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From the voice of the fluid sealing industry

What are the Benefits and Pitfalls of Graphite Packing?
Part one of this discussion compares braided carbon packings
to graphite fiber packings.

t is easy to confuse graphite fiber packings with carbon

fiber packings. In fact, the terms carbon fiber and graphite fiber are often used interchangeably, even by packing manufacturers. Both products are used to manufacture
braided packings, and they both have relatively good chemical and temperature resistant properties. But there are differences, and each has its advantages and disadvantages.

Properties of Carbon and Graphite

Typically, carbon fibers have excellent strength and toughness and are considerably less expensive to manufacture.
Since carbon fiber based packings are generally tougher than
graphite, they are more resistant to abrasive media. They also
have the ability to handle the higher compressive loads that
are required for high pressure services.
Graphite fibers may approach the strength of carbon,
but have improved lubricity and, as such, are not so abrasive. When formed into packing that is used to seal rotating shafts, graphite can operate at higher shaft speeds with
less leakage. Graphite fiber packings also have better thermal
conductivity than carbon fibers, meaning they can better
dissipate any frictional heat that is generated. These properties make them ideally suitable for clean media, high shaft
speed services, such as boiler feed pumps.
Carbon and graphite fibers are both composed of elemental carbon, but with distinct characteristic differences.
These property differences are primarily created by the raw
materials from which the fibers are made, and the type and
extent of thermal processing.
Historically, one major distinction is that graphite fiber
typically has carbon content greater than 95 percent. Graphite fibers more closely approach the purity and properties
of crystalline graphite, while carbon is far less crystalline,
so is often called amorphous. A lump of coal and a fine
diamond are both made from carbon atoms, but their elemental structure is quite different. This makes them both
valuable, but for different reasons.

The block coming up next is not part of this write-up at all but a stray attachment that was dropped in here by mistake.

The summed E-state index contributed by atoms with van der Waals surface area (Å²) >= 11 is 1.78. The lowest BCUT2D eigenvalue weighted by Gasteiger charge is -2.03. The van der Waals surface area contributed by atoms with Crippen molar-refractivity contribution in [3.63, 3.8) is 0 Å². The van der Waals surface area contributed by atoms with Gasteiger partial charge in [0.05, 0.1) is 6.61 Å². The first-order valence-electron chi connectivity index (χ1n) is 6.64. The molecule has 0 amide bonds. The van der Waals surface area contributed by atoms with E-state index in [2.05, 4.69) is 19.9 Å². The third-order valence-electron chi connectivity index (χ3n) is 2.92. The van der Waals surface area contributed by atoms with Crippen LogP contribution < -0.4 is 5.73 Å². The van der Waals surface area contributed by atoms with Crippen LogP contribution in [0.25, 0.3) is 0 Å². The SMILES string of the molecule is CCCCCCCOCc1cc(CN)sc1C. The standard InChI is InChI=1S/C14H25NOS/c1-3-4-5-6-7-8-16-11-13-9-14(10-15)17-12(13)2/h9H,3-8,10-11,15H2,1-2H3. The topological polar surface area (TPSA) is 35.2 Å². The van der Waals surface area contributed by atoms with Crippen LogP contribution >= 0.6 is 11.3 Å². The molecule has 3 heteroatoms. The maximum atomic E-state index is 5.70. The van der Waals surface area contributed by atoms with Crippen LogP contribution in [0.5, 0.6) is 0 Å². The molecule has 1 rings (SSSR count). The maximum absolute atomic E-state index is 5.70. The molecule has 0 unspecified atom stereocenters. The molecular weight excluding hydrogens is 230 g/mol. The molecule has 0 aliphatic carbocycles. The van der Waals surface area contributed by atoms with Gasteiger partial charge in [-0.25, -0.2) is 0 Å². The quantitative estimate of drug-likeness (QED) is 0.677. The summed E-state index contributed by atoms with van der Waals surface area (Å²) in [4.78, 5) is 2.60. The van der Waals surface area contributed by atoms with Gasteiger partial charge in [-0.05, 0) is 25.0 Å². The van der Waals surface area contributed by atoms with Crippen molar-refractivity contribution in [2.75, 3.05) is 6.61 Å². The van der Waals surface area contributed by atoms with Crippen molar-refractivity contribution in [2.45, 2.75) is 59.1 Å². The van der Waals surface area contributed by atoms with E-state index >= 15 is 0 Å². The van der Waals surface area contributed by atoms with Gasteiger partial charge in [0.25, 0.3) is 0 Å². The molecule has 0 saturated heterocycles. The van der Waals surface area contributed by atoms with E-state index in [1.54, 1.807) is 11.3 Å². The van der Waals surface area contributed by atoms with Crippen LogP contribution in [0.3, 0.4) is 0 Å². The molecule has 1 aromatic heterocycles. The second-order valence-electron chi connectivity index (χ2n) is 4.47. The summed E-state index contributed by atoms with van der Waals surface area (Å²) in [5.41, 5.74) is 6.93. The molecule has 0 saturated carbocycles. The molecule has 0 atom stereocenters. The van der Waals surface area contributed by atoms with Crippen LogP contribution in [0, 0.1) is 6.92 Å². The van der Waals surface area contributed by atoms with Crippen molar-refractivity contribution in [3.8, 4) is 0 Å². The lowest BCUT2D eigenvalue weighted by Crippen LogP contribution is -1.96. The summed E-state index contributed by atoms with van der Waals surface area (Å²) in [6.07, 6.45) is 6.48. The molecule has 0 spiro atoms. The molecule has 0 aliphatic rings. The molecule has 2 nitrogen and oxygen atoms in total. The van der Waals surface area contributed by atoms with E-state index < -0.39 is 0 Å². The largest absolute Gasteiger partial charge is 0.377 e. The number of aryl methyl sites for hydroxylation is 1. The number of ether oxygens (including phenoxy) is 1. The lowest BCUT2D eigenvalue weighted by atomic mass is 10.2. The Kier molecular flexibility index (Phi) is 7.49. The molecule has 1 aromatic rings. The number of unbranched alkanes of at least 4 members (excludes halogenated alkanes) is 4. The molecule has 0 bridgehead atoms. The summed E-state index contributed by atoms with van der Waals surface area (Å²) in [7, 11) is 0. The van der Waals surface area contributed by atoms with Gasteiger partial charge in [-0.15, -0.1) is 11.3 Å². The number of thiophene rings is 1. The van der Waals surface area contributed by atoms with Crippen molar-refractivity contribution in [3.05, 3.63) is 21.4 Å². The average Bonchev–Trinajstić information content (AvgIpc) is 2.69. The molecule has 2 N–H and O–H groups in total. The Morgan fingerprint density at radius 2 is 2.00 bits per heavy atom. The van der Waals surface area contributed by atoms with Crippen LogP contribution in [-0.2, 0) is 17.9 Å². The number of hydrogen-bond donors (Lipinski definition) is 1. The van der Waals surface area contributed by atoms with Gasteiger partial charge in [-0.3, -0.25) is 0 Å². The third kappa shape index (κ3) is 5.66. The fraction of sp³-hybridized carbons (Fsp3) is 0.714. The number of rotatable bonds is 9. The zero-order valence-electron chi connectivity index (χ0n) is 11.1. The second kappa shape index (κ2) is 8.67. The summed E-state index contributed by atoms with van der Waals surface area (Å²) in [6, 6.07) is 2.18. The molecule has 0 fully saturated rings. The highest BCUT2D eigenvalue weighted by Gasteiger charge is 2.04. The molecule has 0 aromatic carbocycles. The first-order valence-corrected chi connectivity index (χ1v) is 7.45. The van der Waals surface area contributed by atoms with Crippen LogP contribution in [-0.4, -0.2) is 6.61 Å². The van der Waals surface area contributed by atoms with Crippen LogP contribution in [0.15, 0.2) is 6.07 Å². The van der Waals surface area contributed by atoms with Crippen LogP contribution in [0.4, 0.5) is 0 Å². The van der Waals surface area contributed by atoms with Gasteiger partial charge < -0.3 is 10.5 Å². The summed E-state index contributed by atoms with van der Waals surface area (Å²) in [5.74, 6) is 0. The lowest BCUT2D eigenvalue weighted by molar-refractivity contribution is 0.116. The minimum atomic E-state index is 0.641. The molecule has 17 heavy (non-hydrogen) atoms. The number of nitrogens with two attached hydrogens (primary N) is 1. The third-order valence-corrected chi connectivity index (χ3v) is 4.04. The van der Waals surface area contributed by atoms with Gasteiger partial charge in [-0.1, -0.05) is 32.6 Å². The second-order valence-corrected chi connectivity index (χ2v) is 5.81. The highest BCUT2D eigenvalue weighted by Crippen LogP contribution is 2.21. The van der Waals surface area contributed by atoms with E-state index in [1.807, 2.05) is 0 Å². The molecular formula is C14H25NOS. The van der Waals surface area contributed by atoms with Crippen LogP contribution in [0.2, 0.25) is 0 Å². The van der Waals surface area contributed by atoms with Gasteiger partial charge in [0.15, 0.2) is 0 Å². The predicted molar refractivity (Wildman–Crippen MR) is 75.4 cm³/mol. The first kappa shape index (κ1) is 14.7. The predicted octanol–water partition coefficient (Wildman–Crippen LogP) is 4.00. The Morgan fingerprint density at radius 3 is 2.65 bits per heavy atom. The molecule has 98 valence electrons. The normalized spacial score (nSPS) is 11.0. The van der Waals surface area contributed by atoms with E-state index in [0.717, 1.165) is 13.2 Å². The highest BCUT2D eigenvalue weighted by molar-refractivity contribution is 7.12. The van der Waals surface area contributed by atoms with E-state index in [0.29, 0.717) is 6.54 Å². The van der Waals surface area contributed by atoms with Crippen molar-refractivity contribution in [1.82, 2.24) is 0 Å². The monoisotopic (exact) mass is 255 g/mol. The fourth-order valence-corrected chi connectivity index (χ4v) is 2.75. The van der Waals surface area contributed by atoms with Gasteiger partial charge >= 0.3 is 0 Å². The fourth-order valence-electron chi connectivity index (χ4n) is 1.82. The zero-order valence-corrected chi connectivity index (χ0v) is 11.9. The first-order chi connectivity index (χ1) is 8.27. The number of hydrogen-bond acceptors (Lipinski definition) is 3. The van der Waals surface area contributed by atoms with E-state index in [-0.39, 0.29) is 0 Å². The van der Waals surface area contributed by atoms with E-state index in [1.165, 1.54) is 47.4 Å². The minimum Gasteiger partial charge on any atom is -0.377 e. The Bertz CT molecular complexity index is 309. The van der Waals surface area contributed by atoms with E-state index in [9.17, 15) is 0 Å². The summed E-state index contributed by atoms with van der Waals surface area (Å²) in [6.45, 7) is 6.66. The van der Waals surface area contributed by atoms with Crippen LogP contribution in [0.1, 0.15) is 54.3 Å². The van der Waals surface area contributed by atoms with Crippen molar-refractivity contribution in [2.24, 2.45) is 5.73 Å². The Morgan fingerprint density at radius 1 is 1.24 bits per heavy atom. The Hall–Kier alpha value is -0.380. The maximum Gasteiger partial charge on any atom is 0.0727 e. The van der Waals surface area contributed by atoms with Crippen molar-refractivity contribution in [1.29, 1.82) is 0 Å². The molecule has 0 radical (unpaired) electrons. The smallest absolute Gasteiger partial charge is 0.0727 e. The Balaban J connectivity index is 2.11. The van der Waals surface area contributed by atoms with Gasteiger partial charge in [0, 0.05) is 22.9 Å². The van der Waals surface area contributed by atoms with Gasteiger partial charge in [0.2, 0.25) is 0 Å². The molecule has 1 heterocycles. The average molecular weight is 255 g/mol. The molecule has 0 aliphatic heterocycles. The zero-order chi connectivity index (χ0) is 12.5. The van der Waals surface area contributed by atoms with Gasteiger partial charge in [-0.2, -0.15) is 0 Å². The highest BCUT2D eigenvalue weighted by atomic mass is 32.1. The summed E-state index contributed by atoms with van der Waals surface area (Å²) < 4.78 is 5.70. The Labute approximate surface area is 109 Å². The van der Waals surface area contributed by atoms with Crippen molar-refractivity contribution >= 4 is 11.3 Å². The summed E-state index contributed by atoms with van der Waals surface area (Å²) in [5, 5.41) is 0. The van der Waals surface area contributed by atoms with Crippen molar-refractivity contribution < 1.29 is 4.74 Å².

JULY 2007

Both graphite and carbon fibers are made from one of

three precursors or raw materials: polyacrylonitrile (PAN),
rayon, or petroleum pitch fibers. All three of materials are
organic polymers in fiber-form that are heated, initially in
air in certain cases, then ultimately to high temperatures in
furnaces without air to prevent oxidation during processing.
This process is called carbonization.
After carbonization, the graphite fibers are heated again
to much higher temperatures to enhance crystallinity, carbon
content, and purity. These fibers, in yarn form, are then subjected to various treatments such as sizing or coating.

Packing Fabrication
When large numbers of fibers are combined (typically by
twisting them together), they form yarns. The yarns are then
braided into various forms and sizes of packing after coating
with specific sizing agents, such as PTFE, that serve to aid
braiding as well as enhance ultimate sealability.
A disadvantage of any fibrous yarn packing is that fibers
do not totally seal fluids they restrict flow. To provide a
more effective seal, the braided carbon/graphite fiber packings are impregnated with blocking agents, which refers to
any compatible viscous lubricant that can be used to fill the
voids and affect a seal between the fibers.

Figure 1. Typical Carbon and Graphite Braided Packings

Blocking Agents
Historically, typical blocking agents were greases, oils and


waxes. They were used to provide the necessary sealing characteristics in asbestos, cotton and flax fiber packings. Today, the
most common blocking agent for carbon/graphite fiber packings is a colloidal form of PTFE. The carbon/graphite fibers